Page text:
Susie is crazy about the Washington Redskins, so she's getting pretty excited as Super Bowl Sunday gets closer. She knows every word to "Hail to the Redskins," and she watches every game. She likes to pretend that she's out there on the field, running for a touchdown. The crowd roars! Her play has won the Super Bowl!

In her imagination, Susie is a great football player. In real life, she thinks it's pretty dumb that girls rarely play the game. She plays touch football with some of her friends in the neighborhood, and she's good. She's fast, and she can throw a pass well. But at her private school, girls don't play on the football team.

Child development experts disagree about whether girls should try out for sports that have been played only by boys for years and years. Some psychologists think that playing on a coed team can be confusing for a youngster who is just beginning to figure out what it means to be a girl or a boy. These experts feel that kids need to spend time competing with members of their own sex before they start trying to rival members of the opposite sex.

Most people think that playing sports is good for everybody. A study conducted by the Women's Sports Foundation showed that girls who grew up playing sports with boys felt better about themselves when they were teen-agers than girls who didn't participate in sports at all. The girls who played sports with boys were also more likely to participate in sports and physical fitness activities when they grew up.

In 1972, the government passed a law -- known as Title IX -- forcing school systems to provide equal sports opportunities for girls and boys, whether on the same team or different teams. Sports programs cost money, and schools had to be told by the government that girls' sports should get as much money as boys'. Within a few years, thousands of coed sports teams had been set up around the country, and girls had the legal right to play on previously all-male teams if they wanted to.

At most public schools in the United States today, students attend coed physical education classes. But when it comes to contact sports like football and soccer, the schools have single-sex teams. There are many exceptions: boys play on girls' basketball teams, girls play on boys' soccer teams. Girls and boys participate in swim meets and volleyball tournaments together. A few girls play on boys' football teams, as Susie would like to.

When boys and girls are tested for their athletic ability, they do about the same until the ages of 10 to 12. After puberty, when boys' and girls' bodies begin to go through the changes that lead to adulthood, boys become more active. Girls become more sedentary, or inactive. But why does this happen? Many people believe that girls aren't naturally more sedentary but that society expects girls to begin acting "like ladies." In our society, all that is changing. There are now 25 officially recognized inter-school competitive sports for girls.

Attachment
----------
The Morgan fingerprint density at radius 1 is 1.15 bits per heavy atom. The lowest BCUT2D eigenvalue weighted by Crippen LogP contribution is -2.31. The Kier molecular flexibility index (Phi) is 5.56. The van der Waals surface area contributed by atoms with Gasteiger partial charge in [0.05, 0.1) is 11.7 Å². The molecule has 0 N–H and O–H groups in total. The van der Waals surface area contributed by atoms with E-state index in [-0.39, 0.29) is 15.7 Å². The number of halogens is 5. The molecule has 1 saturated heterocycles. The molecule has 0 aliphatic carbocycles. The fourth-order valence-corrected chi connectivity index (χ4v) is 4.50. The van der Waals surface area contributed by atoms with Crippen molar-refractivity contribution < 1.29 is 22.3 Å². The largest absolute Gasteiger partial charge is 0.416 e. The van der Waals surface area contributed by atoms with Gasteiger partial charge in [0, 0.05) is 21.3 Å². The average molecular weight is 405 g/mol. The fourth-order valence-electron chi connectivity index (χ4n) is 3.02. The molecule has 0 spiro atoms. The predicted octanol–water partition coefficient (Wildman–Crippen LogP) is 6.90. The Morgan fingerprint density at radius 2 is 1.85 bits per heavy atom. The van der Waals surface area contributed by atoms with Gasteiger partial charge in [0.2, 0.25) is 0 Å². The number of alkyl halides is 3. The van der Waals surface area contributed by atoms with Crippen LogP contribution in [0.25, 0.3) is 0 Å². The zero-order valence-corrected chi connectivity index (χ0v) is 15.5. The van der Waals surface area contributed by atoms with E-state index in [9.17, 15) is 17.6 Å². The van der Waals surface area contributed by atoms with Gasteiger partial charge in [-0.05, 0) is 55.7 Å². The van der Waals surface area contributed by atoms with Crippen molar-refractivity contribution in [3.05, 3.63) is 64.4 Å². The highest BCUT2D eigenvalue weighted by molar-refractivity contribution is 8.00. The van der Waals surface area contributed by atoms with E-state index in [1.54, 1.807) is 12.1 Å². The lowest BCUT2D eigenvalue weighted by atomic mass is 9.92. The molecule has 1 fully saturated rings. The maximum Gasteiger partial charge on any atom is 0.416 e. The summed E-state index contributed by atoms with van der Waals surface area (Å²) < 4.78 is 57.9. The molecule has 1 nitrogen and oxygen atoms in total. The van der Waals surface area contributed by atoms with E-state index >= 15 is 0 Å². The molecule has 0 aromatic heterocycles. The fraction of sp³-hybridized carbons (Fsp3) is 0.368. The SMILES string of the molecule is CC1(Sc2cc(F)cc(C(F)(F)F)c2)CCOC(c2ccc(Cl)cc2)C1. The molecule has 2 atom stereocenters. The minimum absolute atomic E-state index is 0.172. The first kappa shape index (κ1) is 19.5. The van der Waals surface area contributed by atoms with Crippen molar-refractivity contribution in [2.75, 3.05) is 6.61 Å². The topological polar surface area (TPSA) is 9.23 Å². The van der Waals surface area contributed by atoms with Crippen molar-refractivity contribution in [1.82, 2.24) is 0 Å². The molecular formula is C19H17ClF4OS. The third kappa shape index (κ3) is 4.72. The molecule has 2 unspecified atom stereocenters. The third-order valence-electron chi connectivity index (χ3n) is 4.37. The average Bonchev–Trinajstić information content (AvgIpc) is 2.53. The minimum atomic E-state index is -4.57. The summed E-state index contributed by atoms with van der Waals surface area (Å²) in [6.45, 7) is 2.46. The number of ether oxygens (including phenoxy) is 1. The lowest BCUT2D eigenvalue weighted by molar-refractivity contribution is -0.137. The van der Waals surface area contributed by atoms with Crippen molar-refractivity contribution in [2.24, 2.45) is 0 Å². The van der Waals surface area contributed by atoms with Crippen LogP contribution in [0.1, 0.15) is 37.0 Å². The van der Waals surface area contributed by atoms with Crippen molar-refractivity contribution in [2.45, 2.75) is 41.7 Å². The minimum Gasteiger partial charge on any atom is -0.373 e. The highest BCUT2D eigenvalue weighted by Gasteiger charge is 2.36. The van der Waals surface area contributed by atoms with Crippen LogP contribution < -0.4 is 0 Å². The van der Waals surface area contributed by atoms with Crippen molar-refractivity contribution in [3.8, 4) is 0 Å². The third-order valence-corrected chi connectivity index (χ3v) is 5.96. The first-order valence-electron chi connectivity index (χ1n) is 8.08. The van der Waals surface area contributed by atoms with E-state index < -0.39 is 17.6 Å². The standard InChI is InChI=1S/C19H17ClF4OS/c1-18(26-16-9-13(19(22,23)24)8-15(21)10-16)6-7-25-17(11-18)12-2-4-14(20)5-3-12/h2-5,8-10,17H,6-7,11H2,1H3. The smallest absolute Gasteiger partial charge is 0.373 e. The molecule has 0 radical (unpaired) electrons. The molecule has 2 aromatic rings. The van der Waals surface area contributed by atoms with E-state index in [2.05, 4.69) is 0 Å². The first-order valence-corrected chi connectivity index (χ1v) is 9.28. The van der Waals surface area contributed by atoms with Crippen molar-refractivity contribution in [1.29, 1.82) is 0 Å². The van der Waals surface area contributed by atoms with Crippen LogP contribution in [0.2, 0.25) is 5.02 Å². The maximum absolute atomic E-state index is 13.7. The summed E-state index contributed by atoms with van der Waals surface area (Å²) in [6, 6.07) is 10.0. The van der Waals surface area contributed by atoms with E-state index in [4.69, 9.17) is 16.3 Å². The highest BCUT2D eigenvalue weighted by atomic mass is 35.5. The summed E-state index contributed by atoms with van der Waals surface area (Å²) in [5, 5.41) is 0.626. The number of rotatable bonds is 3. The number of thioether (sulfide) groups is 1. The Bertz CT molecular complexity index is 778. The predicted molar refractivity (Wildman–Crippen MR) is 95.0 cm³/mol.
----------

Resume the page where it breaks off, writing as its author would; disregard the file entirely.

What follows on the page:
Since girls have started playing more sports, doctors have reported more sports injuries among girls. But most experts feel that girls will do fine, even on boys' teams, if they are good enough at the game to be selected for the team.

Girls may have a hard time getting enough practice to develop the skills they need to compete on boys' teams. In general, girls spend less time taking part in sports than boys do. One study showed that a boy gets eight hours of athletic instruction for each hour a girl gets. This is changing, but girls like Susie still have to make an effort to get as much training as they need to play a tough competitive sport.

As you grow up, you should try to make some sports activity a part of your life. Playing sports not only keeps your body healthy, it also teaches you things about how to get along in the world. On a sports team, you learn to cooperate with other people. When your coach shouts signals from the sidelines, you learn to follow directions. During practice, you learn to understand and follow rules. During competitions with other teams, you learn to be a good sport, and to lose gracefully sometimes. Those are all important things to learn, whether you're male or female.

Tips for Parents

All young athletes need proper conditioning, competent coaching and supervision, appropriate equipment and safe facilities, as well as good medical care. If your daughter shows interest in pursuing a competitive sport, you can help by being sure she has access to all these things.

Sports experts advise parents to remember that too much competition can be difficult for children and cause stress. For instance, eating problems and sleep disturbances have been reported in children after Little League games. Similar upsets happen after other "on stage" events like school plays and piano recitals. You can help your children deal with the pressure of these events by being understanding rather than critical.

Olympic skater Peggy Fleming, honorary membership chairman for the National PTA, advises parents: "If children lose, they shouldn't be yelled at or criticized but made to understand what went wrong or what went right."

To find out more about your daughter and sports, write the Women's Sports Foundation, 342 Madison Ave., Suite 728, New York, N.Y. 10173; or call 1-800-227-3988.

Catherine O'Neill is a free-lance children's writer in Silver Spring.